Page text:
Salma Hayek has addressed the allegations she made against Harvey Weinstein in her powerful New York Times essay, and admitted she endured feelings of shame for not immediately coming forward with her story about the disgraced Hollywood producer.
But the actress also expressed that it was in part because she felt her 'pain was so small compared to all the other stories', and revisiting her experience of harassment was so painful.
During a live recording of Oprah Winfrey's SuperSoul - which centred on the current MeToo movement and Time's Up initiative - Hayek recounted (via The Hollywood Reporter): 'When the information about Harvey came out, I was ashamed I didn't say anything.
'But I felt like my pain was so small compared to all the other stories.'
Hayek's New York Times op-ed 'Harvey Weinstein Is My Monster Too' was published two months after dozens of other women shared their allegations in exposés by the newspaper.
Speaking to Oprah, the star revealed that she initially struggled to write the essay, and almost didn't do it because the experience was so emotionally distressing.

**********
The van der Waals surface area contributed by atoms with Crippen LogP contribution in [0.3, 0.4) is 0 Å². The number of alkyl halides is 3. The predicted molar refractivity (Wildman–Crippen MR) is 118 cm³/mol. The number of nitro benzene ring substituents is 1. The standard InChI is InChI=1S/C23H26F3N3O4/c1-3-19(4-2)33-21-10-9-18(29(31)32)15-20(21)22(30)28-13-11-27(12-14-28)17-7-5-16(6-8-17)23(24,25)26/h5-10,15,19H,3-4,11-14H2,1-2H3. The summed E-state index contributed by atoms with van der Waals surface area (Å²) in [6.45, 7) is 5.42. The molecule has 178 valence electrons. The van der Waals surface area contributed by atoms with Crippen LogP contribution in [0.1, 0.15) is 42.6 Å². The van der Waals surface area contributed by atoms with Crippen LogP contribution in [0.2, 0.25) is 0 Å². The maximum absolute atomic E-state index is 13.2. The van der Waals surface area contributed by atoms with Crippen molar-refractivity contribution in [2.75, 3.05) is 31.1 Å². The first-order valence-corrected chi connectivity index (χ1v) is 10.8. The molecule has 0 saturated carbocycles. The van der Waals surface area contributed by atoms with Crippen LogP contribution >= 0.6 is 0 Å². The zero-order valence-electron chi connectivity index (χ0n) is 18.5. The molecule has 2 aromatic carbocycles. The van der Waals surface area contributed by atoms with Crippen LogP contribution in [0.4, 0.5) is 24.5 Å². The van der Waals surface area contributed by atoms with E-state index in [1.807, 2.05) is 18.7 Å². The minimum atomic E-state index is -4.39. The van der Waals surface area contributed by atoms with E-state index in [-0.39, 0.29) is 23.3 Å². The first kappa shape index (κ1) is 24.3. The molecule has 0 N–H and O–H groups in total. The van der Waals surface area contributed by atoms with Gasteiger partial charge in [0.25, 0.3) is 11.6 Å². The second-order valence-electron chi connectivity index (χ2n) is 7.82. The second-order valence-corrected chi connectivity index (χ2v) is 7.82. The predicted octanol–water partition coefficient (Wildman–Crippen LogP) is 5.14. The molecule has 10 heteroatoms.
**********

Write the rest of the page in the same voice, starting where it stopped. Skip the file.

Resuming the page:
'I started crying when they asked and I ended up not doing it,' she continued. 'And then I felt ashamed that I was a coward. I was supporting women for two decades and then I was a coward.'
In her harrowing article, Hayek described a traumatising experience on the set of Frida where she felt forced to do to a sex scene with another woman, which included full-frontal nudity, just to get Weinstein to continue making the movie.
She also claimed that she repeatedly declined Weinstein's propositions - including one to let him give her oral sex.
'In his eyes, I was not an artist,' Hayek wrote. 'I wasn't even a person. I was a thing: Not a nobody, but a body.'
Weinstein has denied allegations of non-consensual activity.